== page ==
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Medications for Systemic Lupus Erythematosus (SLE)

Here are some facts about drugs that can help treat SLE. Many depend on where you have problems and how bad they are. Only the most common drugs and reactions are listed. Some drugs are still being tested. Others are not used as often. But you may need them. Ask your doctor if you need to take any special steps. Use each of these drugs the way your doctor tells you to. Or, follow the fact sheet that come with them. If you have questions, call your doctor.

Doctors try not to have people use glucocorticoids (steroids). They are harsh and can cause lasting problems. But they help ease SLE. They will likely be part of your care at some point.

Drugs with less problems are used to control SLE if they are useful. Nonsteroidal anti-inflammatory drugs (NSAIDs) is one drug. But they can also cause issues, such as stomach problems.

Antimalarial drugs are also used for how they work on the immune system.

Immune modulators are a fourth class of drugs used in SLE. They may be used alone when steroids are not working. They may also be used with glucocorticoids if you have kidney issues. They help lower the risk of kidney failure.

Many people with SLE have skin problems. These are often treated with corticosteroids you put on to your skin. Other methods are also used, as well as some of the drugs listed below.

Some people with SLE have antiphospholipid antibody syndrome and are at risk for blood clots. They may need long term care with anticoagulants. These drugs help keep the blood from clotting too much.

Prescription Medicines

Glucocorticoids

  • Prednisone
  • Prednisolone

Nonsteroidal Anti-inflammatory Drugs (NSAIDs)—higher doses

  • Ibuprofen
  • Naproxen
  • Sulindac
  • Diclofenac
  • Piroxicam
  • Ketoprofen
  • Diflunisal
  • Nabumetone
  • Etodolac
  • Oxaprozin
  • Indomethacin
  • Celecoxib

Antimalarial Drugs

  • Hydroxychloroquine sulfate
  • Chloroquine

Immune modulators

  • Methotrexate
  • Cyclophosphamide
  • Azathioprine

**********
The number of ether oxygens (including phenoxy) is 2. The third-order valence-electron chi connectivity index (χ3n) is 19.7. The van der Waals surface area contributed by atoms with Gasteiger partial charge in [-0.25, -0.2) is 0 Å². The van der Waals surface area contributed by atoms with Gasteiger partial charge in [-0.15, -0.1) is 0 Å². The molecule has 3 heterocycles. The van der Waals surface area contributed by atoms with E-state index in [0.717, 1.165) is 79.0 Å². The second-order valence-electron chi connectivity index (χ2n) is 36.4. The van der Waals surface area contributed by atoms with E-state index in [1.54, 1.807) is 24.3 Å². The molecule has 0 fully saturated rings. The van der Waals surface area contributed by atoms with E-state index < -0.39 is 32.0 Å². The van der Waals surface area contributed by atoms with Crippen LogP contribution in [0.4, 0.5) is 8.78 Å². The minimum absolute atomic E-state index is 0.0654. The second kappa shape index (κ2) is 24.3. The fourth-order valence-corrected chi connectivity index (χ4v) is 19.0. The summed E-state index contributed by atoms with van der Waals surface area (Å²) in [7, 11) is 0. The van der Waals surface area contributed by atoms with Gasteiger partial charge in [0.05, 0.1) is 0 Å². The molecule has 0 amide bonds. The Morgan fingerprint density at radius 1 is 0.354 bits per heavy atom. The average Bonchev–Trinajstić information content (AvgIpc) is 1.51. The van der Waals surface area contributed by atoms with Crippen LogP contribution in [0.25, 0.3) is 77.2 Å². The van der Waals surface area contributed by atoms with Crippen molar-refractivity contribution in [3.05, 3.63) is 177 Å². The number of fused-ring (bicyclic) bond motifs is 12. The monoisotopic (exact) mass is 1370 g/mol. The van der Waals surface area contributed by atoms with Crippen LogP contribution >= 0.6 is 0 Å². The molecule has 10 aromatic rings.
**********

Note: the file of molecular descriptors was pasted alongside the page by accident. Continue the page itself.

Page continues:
• Mycophenolate mofetil

Targeted B-cell therapy

  • Belimumab
  • Rituximab

Anticoagulants and Antithrombotics

  • Low dose aspirin
  • Heparin
  • Warfarin

Experimental Therapies

Over the Counter Medicines

Nonsteroidal Anti-inflammatory Drugs (NSAIDs)—lower doses

  • Aspirin
  • Ibuprofen
  • Naproxen

Prescription Medicines

 

Glucocorticoids

Common names are:

  • Prednisone
  • Prednisolone

These drugs are used if you have severe problems. They are given in short bursts that last one to two weeks. They lower over time. This is done so you don't have reactions. These doses are can help ease swelling. But they should not be used when the swelling is fighting off an infection. The longer you take them, the greater your risk of problems from them.

There are many health problems linked to these drugs. Before taking a dose, ask your doctor if you have any reasons not to take it. You may also need to take calcium, vitamin D, osteoporosis and blood pressure drugs while taking them. You will also need to watch your blood sugar levels.

Problems are:

 

Nonsteroidal Anti-inflammatory Drugs (NSAIDs)—higher doses

Common names are:

  • Ibuprofen
  • Naproxen
  • Sulindac
  • Diclofenac
  • Piroxicam
  • Ketoprofen
  • Diflunisal
  • Nabumetone
  • Etodolac
  • Oxaprozin
  • Indomethacin
  • Celecoxib

NSAIDs are used to treat mainly muscle and bone problems. They are likely safer for long term use than other drugs. But they can cause bad problems. Stay in touch with your doctor if you are on one of these drugs. You may not be able to take them if you have digestive issues.

Problems at high doses are:

  • Stomach problems, including ulcers and bleeding